I’ve been fortunate to travel to different Jewish communities during my years as a conversion candidate and it’s always interesting how different different Orthodox communities can be. Every single one has its own personality and subtle differences and it’s neat to see all the different directions people in different places take their Judaism.
The downside is that sometimes…I find myself visiting a community that may not be so open to visitors.
This past weekend, unfortunately, I landed in such a community when I was traveling. I spent Shabbos far from home and mostly alone. I was hosted by a family, but they actually left their home to visit family after kiddush on Shabbos and didn’t return until some time after Shabbos had ended and I had left. The day before, there were also some issues that helped me to feel very unwelcome. At the shul, I tried to smile my best smile and be friendly, but the congregation itself also seemed to have a very closed off feel to it. I managed to find another woman who seemed to feel a bit outside of it and sit with her for kiddush and we had a lovely chat, but beyond that? I felt alone in a crowd.
Some Jewish communities are more insular than others and it can be difficult to tell from brief phone calls or emails what you’re getting into when you go to visit. Some communities are rather happy as they are and don’t really see the need for new people to enter or perhaps they’ve developed a kind of culture amongst themselves where friendliness isn’t encouraged. I’ve run across this in a few communities and I’ve also run across communities that are warm and welcoming, but it is definitely why I recommend for people to go and visit a community before deciding to move somewhere.
I had a lot of time to myself this past Shabbos to think and the weather was so much nicer than in Alaska, so I took a long walk and thought about what I want in a Jewish community as well as what I’d like to avoid. It turns out that this experience was a good one because it reminded me that while a community like the one I was visiting might be perfect for someone else, it wouldn’t be a good fit for me or my family. It helped me crystalize more of what I’m looking for. It also made me think about my own community back in Alaska and appreciate its warmth and openness more.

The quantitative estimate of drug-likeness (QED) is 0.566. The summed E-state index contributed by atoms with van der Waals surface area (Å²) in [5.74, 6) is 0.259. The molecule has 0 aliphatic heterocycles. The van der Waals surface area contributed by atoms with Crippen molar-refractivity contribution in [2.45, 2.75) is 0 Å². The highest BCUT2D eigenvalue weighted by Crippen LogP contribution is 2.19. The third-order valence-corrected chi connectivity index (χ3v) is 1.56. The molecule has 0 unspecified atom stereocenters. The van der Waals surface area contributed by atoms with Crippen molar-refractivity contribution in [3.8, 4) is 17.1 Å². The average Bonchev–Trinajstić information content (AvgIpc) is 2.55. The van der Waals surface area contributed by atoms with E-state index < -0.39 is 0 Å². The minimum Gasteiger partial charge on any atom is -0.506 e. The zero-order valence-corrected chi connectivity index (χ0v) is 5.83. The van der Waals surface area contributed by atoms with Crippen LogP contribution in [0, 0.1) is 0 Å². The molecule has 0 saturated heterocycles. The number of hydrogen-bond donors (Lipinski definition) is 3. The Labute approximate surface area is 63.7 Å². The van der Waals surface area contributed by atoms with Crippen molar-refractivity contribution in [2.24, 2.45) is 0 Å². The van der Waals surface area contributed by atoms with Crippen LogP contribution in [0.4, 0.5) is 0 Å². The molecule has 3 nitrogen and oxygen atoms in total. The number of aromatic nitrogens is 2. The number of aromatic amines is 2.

I also began to wonder if anyone visiting my community had felt the way I felt here? Had I ever neglected to welcome a visitor, to show an interest in them? Had I ever led a visitor to feel excluded or left out? Were there ways I could be better at welcoming strangers, at helping them feel at home and included in my own shul? I know I’ll be looking for visitors more closely now and I’ll try harder to make sure that they feel welcome.
One day, G-d willing, Mr. Safek and I will be able to host guests for Shabbos and when that happens, I hope that we will be able to help make their visit something wonderful that brings them closer to yiddishkeit and welcome in our community. Perhaps it took an experience of feeling unwelcome and alone to help me think more about what we need to do to prepare for that day.
I am grateful to the people who hosted me. I don’t think they intended for me to feel hurt or unwelcome and I think there were circumstances around my visit that had little to do with me as a person that led to what happened. They still opened their home to me and I sense that it may have been difficult for them to do so at this time and that they just weren’t in a place where they could do much more, but also genuinely didn’t want me left without nowhere to be at all. My experiences were just a snapshot of a moment in their lives and I think they did the best that they could do in the situation.
And, I’m grateful for a difficult experience and all the lessons it can bring. Sometimes, that’s where I learn the most.